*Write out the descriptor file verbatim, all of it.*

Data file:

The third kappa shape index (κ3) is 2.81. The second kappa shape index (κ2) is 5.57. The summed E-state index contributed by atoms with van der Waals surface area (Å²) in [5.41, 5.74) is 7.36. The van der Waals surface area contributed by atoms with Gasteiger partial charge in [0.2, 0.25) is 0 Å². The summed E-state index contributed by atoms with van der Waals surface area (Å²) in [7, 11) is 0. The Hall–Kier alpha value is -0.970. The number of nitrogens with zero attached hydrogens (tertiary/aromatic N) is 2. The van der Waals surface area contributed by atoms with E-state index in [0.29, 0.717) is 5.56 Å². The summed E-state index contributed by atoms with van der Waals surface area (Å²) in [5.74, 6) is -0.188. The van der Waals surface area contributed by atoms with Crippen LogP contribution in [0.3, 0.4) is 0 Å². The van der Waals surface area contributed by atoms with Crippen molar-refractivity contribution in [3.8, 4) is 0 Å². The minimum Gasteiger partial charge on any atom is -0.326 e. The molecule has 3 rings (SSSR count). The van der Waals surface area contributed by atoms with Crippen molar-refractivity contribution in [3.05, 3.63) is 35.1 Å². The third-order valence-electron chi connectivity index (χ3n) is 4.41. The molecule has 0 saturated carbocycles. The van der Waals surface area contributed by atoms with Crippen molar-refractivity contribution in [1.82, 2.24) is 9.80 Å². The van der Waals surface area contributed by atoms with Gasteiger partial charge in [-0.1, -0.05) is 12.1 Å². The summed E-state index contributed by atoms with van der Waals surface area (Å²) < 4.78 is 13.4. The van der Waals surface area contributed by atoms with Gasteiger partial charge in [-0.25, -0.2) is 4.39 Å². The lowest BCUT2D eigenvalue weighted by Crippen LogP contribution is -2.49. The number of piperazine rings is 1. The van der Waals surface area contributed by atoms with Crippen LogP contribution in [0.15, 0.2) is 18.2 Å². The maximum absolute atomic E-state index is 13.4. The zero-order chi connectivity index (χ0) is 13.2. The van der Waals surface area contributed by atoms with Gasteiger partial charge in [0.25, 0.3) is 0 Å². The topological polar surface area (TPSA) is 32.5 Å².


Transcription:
The third kappa shape index (κ3) is 2.81. The second kappa shape index (κ2) is 5.57. The summed E-state index contributed by atoms with van der Waals surface area (Å²) in [5.41, 5.74) is 7.36. The van der Waals surface area contributed by atoms with Gasteiger partial charge in [0.2, 0.25) is 0 Å². The summed E-state index contributed by atoms with van der Waals surface area (Å²) in [7, 11) is 0. The Hall–Kier alpha value is -0.970. The number of nitrogens with zero attached hydrogens (tertiary/aromatic N) is 2. The van der Waals surface area contributed by atoms with E-state index in [0.29, 0.717) is 5.56 Å². The summed E-state index contributed by atoms with van der Waals surface area (Å²) in [5.74, 6) is -0.188. The van der Waals surface area contributed by atoms with Crippen LogP contribution in [0.3, 0.4) is 0 Å². The van der Waals surface area contributed by atoms with Crippen molar-refractivity contribution in [3.8, 4) is 0 Å². The minimum Gasteiger partial charge on any atom is -0.326 e. The molecule has 3 rings (SSSR count). The van der Waals surface area contributed by atoms with Crippen molar-refractivity contribution in [3.05, 3.63) is 35.1 Å². The third-order valence-electron chi connectivity index (χ3n) is 4.41. The molecule has 0 saturated carbocycles. The van der Waals surface area contributed by atoms with Crippen molar-refractivity contribution in [1.82, 2.24) is 9.80 Å². The van der Waals surface area contributed by atoms with Gasteiger partial charge in [-0.1, -0.05) is 12.1 Å². The summed E-state index contributed by atoms with van der Waals surface area (Å²) < 4.78 is 13.4. The van der Waals surface area contributed by atoms with Gasteiger partial charge in [-0.25, -0.2) is 4.39 Å². The lowest BCUT2D eigenvalue weighted by Crippen LogP contribution is -2.49. The number of piperazine rings is 1. The van der Waals surface area contributed by atoms with Crippen LogP contribution in [0.15, 0.2) is 18.2 Å². The maximum absolute atomic E-state index is 13.4. The zero-order chi connectivity index (χ0) is 13.2. The van der Waals surface area contributed by atoms with Gasteiger partial charge in [0.25, 0.3) is 0 Å². The topological polar surface area (TPSA) is 32.5 Å².